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MM Fahim, M Fuhrman, I Dualan, SA Haji, sM Ahmad, PA Asbell; Fluorophotometry of Corneal Epithelial Permeability as an Objective Diagnostic Tool for the Evaluation of Dry Eye Patients . Invest. Ophthalmol. Vis. Sci. 2002;43(13):3889.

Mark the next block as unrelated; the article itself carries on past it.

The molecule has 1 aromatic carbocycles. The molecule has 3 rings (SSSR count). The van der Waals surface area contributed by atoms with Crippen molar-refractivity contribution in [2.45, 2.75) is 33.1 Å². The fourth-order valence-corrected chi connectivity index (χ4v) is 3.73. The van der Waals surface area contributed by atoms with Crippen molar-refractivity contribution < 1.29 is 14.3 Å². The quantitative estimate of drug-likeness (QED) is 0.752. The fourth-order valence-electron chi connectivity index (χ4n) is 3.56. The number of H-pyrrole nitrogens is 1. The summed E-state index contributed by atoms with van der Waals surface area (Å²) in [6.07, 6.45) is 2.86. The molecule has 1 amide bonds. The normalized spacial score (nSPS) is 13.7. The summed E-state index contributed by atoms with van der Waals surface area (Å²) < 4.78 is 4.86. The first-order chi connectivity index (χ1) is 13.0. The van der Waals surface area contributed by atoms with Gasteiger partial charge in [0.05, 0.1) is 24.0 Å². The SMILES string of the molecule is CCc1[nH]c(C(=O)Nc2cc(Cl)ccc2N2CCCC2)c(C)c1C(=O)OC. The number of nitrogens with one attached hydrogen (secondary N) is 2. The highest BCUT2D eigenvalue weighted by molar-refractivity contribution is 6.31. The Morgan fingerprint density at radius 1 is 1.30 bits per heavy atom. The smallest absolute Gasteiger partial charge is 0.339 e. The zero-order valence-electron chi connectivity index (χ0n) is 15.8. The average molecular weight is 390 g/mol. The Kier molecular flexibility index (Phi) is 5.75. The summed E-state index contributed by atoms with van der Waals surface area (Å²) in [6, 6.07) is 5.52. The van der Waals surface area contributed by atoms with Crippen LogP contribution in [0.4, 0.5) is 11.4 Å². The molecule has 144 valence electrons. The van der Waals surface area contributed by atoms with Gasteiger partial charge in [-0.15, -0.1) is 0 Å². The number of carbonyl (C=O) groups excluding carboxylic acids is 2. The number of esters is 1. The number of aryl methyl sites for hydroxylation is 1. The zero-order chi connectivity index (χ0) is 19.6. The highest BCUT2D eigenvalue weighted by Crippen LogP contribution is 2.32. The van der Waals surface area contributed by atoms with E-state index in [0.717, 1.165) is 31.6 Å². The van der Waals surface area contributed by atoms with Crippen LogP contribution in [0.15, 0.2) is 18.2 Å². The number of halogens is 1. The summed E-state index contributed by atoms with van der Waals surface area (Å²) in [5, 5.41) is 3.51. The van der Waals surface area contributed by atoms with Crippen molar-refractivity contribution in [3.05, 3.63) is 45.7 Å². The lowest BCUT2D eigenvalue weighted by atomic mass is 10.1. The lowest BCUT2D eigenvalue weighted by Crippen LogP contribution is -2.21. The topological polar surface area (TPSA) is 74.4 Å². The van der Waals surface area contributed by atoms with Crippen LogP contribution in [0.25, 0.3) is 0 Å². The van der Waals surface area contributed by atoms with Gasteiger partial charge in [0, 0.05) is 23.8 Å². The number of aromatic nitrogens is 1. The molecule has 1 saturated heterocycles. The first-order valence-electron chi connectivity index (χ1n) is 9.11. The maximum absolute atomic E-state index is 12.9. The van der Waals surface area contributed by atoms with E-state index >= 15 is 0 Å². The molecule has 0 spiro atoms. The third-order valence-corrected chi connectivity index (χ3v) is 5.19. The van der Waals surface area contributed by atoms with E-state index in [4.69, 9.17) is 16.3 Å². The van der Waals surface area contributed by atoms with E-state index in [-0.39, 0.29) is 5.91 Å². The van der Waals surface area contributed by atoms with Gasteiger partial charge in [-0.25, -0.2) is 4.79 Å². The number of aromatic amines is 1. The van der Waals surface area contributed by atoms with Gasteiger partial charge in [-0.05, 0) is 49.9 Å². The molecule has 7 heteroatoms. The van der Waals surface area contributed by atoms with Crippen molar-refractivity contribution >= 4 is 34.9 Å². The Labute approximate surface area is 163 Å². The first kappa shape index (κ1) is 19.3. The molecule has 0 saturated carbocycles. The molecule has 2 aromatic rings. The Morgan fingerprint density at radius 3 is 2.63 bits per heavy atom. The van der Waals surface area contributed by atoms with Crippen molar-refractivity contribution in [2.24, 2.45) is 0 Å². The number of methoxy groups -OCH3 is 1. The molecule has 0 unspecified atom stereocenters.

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Purpose: Current diagnostic tests used in dry eye disease are often neither sensitive nor reproducible (Schirmer's test and corneal staining, etc.) making diagnosis and end points difficult in clinical trials in the evaluation of the usefulness of different medications for dry eye disease. We evaluated the use of corneal fluorescein penetration measured by the fluorophotometer, as a diagnostic tool in the evaluation of dry eye patients. Methods: Dry eye patients (16 eyes) who presented with a chief complaint of ocular irritation, had a low Schirmer's one test (<10 mm after 5 minutes) and corneal fluorescein staining scores were included in the study. Normal subjects (14 eyes) served as controls that came for other reasons i.e. glasses. Fluorophotometry of the central corneal epithelium was done utilizing the Fluortron MasterTM. Each eye received 50µl of 1% sodium fluorescein dye. Three minutes later the fluorescein was washed with 50c.c of normal saline. Fluorescein scans where started immediately after washing. The scans were repeated at a rapid sequence for both eyes for the initial 30 minutes, and one at 45 and 60 minutes. The corneal peak values of fluorescein concentration were recorded within central cornea in dry eyes and controls. Results: Ten minutes after fluorescein installation, patients with dry eye disease had on average a five fold increase in corneal tissue fluorescein concentration (mean = 493 + 319.7 ng/ml), compared with that of normal subjects (mean = 74.9 + 45.5 ng/ml). Sixty minutes after dye installation, patients with dry eye disease had on average a four fold increase in corneal tissue fluorescein concentration (mean = 140.8 + 42.0 ng/ml) compared with that of controls (mean = 41.8 + 12.6 ng/ml). Further statistical analysis of the data will be presented and correlation with clinical tests will be discussed. Conclusion: Patients with dry eye disease showed an increased corneal permeability and a slower rate of elimination from the cornea to topically administered fluorescein, suggesting fluorophotometry may be a quantitative and objective tool for the diagnosis of dry eye disease and helpful in evualuating new.
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